Re: Logical Expression

• To: mathgroup at smc.vnet.net
• Subject: [mg73439] Re: [mg73385] Logical Expression
• From: Andrzej Kozlowski <akoz at mimuw.edu.pl>
• Date: Fri, 16 Feb 2007 01:05:49 -0500 (EST)
• References: <200702150956.EAA04579@smc.vnet.net>

```On 15 Feb 2007, at 10:56, Martin Schoenecker wrote:

> Common sense tells me that the statement that "something is equal to
> zero, and unequal to zero at the same time" is a false statement:
>
> In:= a == 0 && a != 0
> Out= a\[Equal]0&&a=E2=89=A00
>
> In:= LogicalExpand[%]
> Out= False
>
> The same, in my opinion, applies to "something is equal to zero and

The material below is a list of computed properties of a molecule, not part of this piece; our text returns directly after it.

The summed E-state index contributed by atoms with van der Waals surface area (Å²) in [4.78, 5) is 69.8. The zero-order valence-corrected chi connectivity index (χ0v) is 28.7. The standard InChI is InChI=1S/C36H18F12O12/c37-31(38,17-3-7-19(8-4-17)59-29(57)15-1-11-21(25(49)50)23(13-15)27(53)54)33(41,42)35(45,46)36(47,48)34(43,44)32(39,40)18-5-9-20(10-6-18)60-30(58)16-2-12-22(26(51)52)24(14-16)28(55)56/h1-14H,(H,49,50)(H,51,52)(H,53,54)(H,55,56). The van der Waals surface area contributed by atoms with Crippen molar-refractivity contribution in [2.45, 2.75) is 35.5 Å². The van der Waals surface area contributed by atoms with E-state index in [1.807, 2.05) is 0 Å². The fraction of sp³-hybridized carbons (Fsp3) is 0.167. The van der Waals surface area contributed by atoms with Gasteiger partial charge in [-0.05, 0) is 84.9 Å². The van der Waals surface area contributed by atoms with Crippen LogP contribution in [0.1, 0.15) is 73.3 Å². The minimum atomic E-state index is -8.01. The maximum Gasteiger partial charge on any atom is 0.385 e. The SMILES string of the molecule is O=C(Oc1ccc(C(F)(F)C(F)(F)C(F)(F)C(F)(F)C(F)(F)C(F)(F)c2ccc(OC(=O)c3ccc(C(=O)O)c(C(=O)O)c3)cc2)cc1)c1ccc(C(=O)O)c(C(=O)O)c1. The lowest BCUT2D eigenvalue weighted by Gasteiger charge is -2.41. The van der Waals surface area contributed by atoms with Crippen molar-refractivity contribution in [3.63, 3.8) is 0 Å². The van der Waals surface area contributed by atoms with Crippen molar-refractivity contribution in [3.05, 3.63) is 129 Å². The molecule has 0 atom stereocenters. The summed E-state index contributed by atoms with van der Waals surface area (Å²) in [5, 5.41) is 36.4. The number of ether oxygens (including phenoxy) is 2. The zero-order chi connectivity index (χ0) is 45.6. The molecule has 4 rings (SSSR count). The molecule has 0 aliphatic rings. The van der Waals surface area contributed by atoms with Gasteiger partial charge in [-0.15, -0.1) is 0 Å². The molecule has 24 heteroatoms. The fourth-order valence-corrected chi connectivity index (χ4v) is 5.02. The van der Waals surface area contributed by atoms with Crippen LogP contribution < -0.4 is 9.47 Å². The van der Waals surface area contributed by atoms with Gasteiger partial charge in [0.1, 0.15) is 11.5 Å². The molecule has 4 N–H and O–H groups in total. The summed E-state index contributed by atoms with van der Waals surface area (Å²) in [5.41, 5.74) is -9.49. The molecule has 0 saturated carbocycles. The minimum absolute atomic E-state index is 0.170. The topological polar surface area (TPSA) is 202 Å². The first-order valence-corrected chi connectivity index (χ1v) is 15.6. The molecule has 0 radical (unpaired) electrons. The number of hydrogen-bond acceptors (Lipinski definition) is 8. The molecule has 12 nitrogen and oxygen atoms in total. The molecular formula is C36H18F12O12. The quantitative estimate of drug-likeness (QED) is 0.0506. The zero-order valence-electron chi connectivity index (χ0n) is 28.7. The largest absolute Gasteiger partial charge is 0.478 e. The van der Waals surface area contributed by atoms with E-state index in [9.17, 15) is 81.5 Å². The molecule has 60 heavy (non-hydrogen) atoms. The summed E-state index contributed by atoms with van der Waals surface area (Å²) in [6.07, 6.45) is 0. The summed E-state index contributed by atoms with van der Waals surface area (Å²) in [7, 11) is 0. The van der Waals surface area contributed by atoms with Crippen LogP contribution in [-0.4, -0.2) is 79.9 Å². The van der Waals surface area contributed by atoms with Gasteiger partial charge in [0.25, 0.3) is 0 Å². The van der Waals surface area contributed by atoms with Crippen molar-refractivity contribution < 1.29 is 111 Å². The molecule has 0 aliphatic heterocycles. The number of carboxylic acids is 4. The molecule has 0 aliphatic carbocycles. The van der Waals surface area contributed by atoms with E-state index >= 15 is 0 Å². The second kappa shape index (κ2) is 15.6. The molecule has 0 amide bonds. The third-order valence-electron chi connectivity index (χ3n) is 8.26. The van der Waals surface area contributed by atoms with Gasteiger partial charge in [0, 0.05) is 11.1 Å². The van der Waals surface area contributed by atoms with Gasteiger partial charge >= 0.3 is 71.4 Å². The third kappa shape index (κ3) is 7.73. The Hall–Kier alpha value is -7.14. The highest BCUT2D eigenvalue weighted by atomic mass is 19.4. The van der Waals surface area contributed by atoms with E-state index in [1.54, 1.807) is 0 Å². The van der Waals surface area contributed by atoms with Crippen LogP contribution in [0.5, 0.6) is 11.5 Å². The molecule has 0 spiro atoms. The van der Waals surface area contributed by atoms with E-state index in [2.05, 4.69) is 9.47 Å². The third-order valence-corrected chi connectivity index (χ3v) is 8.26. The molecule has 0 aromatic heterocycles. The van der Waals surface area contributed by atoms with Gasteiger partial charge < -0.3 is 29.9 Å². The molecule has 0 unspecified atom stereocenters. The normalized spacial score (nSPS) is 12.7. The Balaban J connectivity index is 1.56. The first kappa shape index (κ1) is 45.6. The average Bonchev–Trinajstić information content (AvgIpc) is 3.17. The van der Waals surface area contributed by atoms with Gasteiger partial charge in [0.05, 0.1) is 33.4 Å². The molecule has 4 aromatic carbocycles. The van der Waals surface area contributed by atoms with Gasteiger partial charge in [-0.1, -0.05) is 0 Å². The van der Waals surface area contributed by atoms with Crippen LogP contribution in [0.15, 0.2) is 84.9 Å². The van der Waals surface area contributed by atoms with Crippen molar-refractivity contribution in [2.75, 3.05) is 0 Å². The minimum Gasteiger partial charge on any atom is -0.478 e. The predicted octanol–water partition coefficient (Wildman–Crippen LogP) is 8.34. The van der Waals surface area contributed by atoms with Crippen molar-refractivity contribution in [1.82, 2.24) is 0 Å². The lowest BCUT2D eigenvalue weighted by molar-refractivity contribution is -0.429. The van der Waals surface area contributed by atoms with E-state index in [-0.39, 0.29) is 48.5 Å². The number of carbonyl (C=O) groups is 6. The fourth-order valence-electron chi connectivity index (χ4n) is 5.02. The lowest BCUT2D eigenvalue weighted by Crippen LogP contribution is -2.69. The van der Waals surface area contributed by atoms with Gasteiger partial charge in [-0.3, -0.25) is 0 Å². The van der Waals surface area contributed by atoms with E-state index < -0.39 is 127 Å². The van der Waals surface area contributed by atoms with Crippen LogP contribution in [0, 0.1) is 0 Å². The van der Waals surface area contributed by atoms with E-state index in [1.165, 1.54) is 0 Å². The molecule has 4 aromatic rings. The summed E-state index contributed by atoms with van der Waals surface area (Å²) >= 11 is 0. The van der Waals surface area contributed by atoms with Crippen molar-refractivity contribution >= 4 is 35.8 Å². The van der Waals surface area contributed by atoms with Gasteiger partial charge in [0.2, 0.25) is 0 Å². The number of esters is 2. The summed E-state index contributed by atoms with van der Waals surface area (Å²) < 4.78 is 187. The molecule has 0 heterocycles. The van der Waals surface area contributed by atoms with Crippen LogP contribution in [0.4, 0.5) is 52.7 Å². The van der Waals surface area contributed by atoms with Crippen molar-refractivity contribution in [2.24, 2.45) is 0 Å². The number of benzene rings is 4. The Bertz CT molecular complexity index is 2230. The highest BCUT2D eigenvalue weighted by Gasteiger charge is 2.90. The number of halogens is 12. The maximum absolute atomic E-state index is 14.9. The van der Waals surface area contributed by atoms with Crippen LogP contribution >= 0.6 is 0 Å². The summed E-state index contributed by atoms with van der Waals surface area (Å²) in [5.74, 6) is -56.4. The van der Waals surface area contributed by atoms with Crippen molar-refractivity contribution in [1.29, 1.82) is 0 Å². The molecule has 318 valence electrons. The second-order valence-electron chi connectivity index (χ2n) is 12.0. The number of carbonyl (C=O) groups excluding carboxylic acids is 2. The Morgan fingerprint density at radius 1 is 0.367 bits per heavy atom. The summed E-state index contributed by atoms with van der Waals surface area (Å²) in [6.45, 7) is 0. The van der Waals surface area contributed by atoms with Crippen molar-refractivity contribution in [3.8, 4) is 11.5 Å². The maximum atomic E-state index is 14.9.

> greater than zero at the same time".  Why doesn't Mathematica think
> so,
> and how to convince it to evaluate the following?
>
> In:= a == 0 && a > 0
> Out= a\[Equal]0&&a>0
>
> In:= LogicalExpand[%]
> Out= a\[Equal]0&&a>0
>
>
> Martin
>

Mathematica knows that but LogicalExpand is not the right thing to
use when you are dealing with inequalities. You have to use one of
the functions that can deal with inequalities, for example:

CylindricalDecomposition[a == 0 && a > 0,a]

False

or

Reduce[a == 0 && a > 0]

False

or

Simplify[a==0&&a>0]

False

or if you want something more in the line of "logic" use Resolve:

Resolve[Exists[a,Element[a,Reals],a == 0 && a > 0]]

False

Andrzej Kozlowski

```

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